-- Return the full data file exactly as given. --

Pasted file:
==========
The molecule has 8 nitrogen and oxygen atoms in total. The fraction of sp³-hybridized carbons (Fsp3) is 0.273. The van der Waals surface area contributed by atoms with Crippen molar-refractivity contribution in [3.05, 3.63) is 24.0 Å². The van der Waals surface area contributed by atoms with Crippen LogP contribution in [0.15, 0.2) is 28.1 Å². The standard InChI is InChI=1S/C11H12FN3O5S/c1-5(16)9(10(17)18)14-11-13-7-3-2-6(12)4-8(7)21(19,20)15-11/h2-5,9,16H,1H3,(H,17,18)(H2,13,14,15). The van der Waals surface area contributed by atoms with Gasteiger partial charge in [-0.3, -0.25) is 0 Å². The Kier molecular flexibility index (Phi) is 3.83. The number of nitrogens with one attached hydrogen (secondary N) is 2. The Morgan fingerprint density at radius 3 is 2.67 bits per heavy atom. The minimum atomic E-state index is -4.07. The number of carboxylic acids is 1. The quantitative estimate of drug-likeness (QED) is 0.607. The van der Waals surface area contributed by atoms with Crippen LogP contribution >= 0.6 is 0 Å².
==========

The molecule has 8 nitrogen and oxygen atoms in total. The fraction of sp³-hybridized carbons (Fsp3) is 0.273. The van der Waals surface area contributed by atoms with Crippen molar-refractivity contribution in [3.05, 3.63) is 24.0 Å². The van der Waals surface area contributed by atoms with Crippen LogP contribution in [0.15, 0.2) is 28.1 Å². The standard InChI is InChI=1S/C11H12FN3O5S/c1-5(16)9(10(17)18)14-11-13-7-3-2-6(12)4-8(7)21(19,20)15-11/h2-5,9,16H,1H3,(H,17,18)(H2,13,14,15). The van der Waals surface area contributed by atoms with Gasteiger partial charge in [-0.3, -0.25) is 0 Å². The Kier molecular flexibility index (Phi) is 3.83. The number of nitrogens with one attached hydrogen (secondary N) is 2. The Morgan fingerprint density at radius 3 is 2.67 bits per heavy atom. The minimum atomic E-state index is -4.07. The number of carboxylic acids is 1. The quantitative estimate of drug-likeness (QED) is 0.607. The van der Waals surface area contributed by atoms with Crippen LogP contribution >= 0.6 is 0 Å².